ur second day filming the Bermeo seamount was very special. Three Minke whales (Balaenoptera acutorostrata) have accompanied our boat for more than 1 hour, getting as close as 2-3 meters from us. They were feeding, two large and one small whale, which is the one that came close to us various times. The adults were less curious. This seamount is a hot spot for marine life in the area. We’ve spotted schools of fish, dolphins, marine birds, and even the Minke whales, feeding.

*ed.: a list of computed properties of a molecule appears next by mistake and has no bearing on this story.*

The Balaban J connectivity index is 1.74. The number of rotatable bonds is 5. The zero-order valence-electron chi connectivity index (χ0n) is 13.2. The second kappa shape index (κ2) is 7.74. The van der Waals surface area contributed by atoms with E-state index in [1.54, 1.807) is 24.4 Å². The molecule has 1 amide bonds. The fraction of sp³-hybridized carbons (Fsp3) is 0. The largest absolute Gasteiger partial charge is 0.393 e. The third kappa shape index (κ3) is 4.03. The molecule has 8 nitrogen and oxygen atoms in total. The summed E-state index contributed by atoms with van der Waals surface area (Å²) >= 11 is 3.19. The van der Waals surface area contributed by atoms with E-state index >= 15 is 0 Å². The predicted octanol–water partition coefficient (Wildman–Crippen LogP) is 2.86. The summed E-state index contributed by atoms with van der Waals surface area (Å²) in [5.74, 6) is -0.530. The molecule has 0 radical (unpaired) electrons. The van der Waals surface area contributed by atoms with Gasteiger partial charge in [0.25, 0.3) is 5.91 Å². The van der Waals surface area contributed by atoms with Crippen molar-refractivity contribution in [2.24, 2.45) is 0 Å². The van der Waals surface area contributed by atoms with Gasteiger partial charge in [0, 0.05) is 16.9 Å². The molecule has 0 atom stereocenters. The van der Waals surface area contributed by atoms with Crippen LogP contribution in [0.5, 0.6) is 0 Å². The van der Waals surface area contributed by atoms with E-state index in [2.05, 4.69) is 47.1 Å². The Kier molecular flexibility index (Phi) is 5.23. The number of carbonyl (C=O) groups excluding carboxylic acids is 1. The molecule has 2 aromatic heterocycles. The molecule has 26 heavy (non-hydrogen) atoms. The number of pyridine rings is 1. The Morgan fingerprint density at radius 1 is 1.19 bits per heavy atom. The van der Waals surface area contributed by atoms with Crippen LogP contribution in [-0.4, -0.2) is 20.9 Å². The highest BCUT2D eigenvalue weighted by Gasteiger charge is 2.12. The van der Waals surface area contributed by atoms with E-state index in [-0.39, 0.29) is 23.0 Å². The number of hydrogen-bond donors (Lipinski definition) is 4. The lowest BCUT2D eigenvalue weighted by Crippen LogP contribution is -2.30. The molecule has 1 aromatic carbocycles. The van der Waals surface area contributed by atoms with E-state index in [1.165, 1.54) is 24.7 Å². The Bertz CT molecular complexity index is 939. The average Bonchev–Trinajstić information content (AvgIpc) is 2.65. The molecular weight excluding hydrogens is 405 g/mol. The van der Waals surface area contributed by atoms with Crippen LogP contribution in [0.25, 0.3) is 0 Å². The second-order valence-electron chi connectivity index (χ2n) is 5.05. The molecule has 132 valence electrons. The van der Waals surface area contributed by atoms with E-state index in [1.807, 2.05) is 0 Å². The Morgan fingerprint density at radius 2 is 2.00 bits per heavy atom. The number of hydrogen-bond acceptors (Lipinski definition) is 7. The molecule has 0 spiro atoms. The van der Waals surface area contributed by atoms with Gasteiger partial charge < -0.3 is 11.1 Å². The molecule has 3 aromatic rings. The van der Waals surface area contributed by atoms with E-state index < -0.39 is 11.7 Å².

The Minke whale is the most common of the rorquals and the smallest. The adults can reach up to 7 to 10 meters in length. Proof exists that these whales have been sighted in the past in the waters of Galicia. Distribution is practically worldwide and these whales can be found in tropical, temperate, and polar waters in both hemispheres. We saw its pointed snout because it lifts its head out of the water, and then its back, when it surfaces to breathe. We also saw the white bands on the pectoral fins that are perfectly visible even when the whale is underwater. In the photographs, we can also see how the transition from the white of the whale’s belly to the darker hues of its back form characteristic “shapes” on the whale’s flanks, different for each individual.